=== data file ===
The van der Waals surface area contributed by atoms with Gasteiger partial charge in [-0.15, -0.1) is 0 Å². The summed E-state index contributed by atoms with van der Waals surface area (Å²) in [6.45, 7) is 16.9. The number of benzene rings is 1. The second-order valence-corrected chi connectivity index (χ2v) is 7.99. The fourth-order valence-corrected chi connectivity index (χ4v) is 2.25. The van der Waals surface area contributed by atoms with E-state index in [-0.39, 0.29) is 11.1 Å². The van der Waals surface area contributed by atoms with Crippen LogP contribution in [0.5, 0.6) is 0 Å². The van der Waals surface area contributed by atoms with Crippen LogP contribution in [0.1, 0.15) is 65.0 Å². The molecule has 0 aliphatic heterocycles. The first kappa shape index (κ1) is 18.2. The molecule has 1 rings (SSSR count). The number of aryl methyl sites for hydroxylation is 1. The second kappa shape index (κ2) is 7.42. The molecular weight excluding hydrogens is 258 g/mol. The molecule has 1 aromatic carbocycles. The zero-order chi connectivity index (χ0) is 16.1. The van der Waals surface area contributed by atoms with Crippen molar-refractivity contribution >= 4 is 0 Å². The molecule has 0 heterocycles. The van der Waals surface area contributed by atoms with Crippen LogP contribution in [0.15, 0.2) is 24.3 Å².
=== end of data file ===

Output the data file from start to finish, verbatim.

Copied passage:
The van der Waals surface area contributed by atoms with Gasteiger partial charge in [-0.15, -0.1) is 0 Å². The summed E-state index contributed by atoms with van der Waals surface area (Å²) in [6.45, 7) is 16.9. The number of benzene rings is 1. The second-order valence-corrected chi connectivity index (χ2v) is 7.99. The fourth-order valence-corrected chi connectivity index (χ4v) is 2.25. The van der Waals surface area contributed by atoms with E-state index in [-0.39, 0.29) is 11.1 Å². The van der Waals surface area contributed by atoms with Crippen LogP contribution in [0.5, 0.6) is 0 Å². The van der Waals surface area contributed by atoms with Crippen LogP contribution in [0.1, 0.15) is 65.0 Å². The molecule has 0 aliphatic heterocycles. The first kappa shape index (κ1) is 18.2. The molecule has 1 rings (SSSR count). The number of aryl methyl sites for hydroxylation is 1. The second kappa shape index (κ2) is 7.42. The molecular weight excluding hydrogens is 258 g/mol. The molecule has 1 aromatic carbocycles. The zero-order chi connectivity index (χ0) is 16.1. The van der Waals surface area contributed by atoms with Crippen molar-refractivity contribution >= 4 is 0 Å². The molecule has 0 heterocycles. The van der Waals surface area contributed by atoms with Crippen LogP contribution in [0.15, 0.2) is 24.3 Å².